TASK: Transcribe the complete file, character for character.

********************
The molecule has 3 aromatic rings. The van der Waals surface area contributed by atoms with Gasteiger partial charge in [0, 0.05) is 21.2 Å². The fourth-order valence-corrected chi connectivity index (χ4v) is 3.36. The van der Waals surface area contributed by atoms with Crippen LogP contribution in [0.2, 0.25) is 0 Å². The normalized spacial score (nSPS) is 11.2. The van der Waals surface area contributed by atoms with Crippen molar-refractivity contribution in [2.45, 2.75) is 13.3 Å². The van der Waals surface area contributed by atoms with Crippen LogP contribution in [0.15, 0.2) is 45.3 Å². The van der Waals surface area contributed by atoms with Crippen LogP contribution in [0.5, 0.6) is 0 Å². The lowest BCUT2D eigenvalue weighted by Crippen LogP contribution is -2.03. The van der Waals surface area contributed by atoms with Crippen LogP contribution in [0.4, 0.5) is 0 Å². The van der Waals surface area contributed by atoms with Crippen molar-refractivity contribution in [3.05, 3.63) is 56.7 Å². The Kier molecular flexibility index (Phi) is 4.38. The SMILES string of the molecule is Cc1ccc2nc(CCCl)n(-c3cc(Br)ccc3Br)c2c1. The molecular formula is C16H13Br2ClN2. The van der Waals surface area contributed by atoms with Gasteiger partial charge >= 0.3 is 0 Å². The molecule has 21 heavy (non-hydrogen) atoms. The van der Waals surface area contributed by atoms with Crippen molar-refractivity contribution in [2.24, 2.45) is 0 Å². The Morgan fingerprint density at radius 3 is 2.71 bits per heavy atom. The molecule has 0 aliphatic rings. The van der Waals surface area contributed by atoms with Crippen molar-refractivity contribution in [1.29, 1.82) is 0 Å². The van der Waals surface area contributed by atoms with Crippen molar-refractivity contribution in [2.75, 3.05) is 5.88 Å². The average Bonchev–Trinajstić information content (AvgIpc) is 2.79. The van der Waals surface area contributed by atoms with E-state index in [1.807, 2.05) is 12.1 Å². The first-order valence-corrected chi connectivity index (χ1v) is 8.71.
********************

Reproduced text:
The molecule has 3 aromatic rings. The van der Waals surface area contributed by atoms with Gasteiger partial charge in [0, 0.05) is 21.2 Å². The fourth-order valence-corrected chi connectivity index (χ4v) is 3.36. The van der Waals surface area contributed by atoms with Crippen LogP contribution in [0.2, 0.25) is 0 Å². The normalized spacial score (nSPS) is 11.2. The van der Waals surface area contributed by atoms with Crippen molar-refractivity contribution in [2.45, 2.75) is 13.3 Å². The van der Waals surface area contributed by atoms with Crippen LogP contribution in [0.15, 0.2) is 45.3 Å². The van der Waals surface area contributed by atoms with Crippen LogP contribution in [0.5, 0.6) is 0 Å². The lowest BCUT2D eigenvalue weighted by Crippen LogP contribution is -2.03. The van der Waals surface area contributed by atoms with Crippen LogP contribution in [0.4, 0.5) is 0 Å². The van der Waals surface area contributed by atoms with Crippen molar-refractivity contribution in [3.05, 3.63) is 56.7 Å². The Kier molecular flexibility index (Phi) is 4.38. The SMILES string of the molecule is Cc1ccc2nc(CCCl)n(-c3cc(Br)ccc3Br)c2c1. The molecular formula is C16H13Br2ClN2. The van der Waals surface area contributed by atoms with Gasteiger partial charge >= 0.3 is 0 Å². The molecule has 21 heavy (non-hydrogen) atoms. The van der Waals surface area contributed by atoms with Crippen molar-refractivity contribution in [2.24, 2.45) is 0 Å². The Morgan fingerprint density at radius 3 is 2.71 bits per heavy atom. The molecule has 0 aliphatic rings. The van der Waals surface area contributed by atoms with Crippen molar-refractivity contribution in [1.29, 1.82) is 0 Å². The van der Waals surface area contributed by atoms with Crippen molar-refractivity contribution in [2.75, 3.05) is 5.88 Å². The average Bonchev–Trinajstić information content (AvgIpc) is 2.79. The van der Waals surface area contributed by atoms with E-state index in [1.807, 2.05) is 12.1 Å². The first-order valence-corrected chi connectivity index (χ1v) is 8.71.